Benson, Conaway & Eustace Resolution to Call on Congress for Limited Constitutional Convention on Corporate Involvement in Elections Advances

(TRENTON) – An Assembly panel advanced on Thursday legislation Assembly Democrats Daniel Benson, Herb Conaway and Tim Eustace sponsored to apply to Congress for limited constitutional convention to limit corrupting influence of money in politics and overturn Citizens United decision and related cases.

“A constitutional convention is clearly needed to correct the disastrous impact of recent Court decisions on the integrity of elections in New Jersey and throughout the nation,” said Benson (D-Mercer, Middlesex) “Citizens United opened the door to unlimited spending by shadowy, well-funded groups with no transparency or accountability – spending that drowns out the voice of the American voter and threatens the fundamental fairness of our democracy.”

The Assembly Concurrent Resolution (ACR-149) states that elections should be free of the corrupting influence of excessive spending by outside interests and fair enough that any citizen can run for public office. The measure also notes that numerous U.S. Supreme Court decisions have frustrated the will of the American people by eroding the ability to choose political leadership.

“It is important for all states to be heard and counted on the issues that affect voters and elections,” said Conaway (D-Burlington). “How we protect the voting process is just as important as the process itself.”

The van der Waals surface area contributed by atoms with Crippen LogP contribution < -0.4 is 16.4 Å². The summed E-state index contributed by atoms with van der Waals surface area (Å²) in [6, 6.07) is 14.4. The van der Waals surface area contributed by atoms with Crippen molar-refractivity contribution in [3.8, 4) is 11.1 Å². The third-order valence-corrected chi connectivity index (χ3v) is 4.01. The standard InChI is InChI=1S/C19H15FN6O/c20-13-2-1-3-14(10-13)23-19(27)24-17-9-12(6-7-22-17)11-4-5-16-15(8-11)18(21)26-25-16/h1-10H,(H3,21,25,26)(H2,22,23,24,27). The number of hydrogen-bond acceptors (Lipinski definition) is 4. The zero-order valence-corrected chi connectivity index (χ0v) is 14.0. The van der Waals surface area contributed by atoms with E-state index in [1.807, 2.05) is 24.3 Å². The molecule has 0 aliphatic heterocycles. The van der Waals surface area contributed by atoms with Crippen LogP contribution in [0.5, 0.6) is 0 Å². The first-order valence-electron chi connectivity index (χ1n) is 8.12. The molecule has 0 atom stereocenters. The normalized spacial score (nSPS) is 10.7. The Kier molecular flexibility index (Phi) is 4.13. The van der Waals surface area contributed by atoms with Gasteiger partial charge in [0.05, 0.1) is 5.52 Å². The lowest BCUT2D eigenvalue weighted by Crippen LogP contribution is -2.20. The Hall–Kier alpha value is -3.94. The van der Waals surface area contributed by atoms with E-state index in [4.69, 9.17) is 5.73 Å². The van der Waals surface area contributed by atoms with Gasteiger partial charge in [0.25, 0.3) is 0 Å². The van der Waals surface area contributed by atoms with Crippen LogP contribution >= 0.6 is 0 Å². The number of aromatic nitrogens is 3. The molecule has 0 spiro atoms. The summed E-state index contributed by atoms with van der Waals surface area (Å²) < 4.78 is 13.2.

The resolution references U.S. Supreme Court decision on Citizens United vs. Federal Elections Commission which determined that corporations and unions can make independent expenditures and financing electioneering communications. It gave corporations and unions the green light to spend unlimited sums on ads and other political tools, calling for the election or defeat of individual candidates.

“New Jersey has made its mark nationally by establishing its own laws barring issues such as pay-to play,” said Eustace (D-Bergen, Passaic). “Federal court decisions should continue to support the changes states have made to ensure that voters can make their own decisions about who they want to lead them.”

The bill was released by the Assembly Judiciary committee.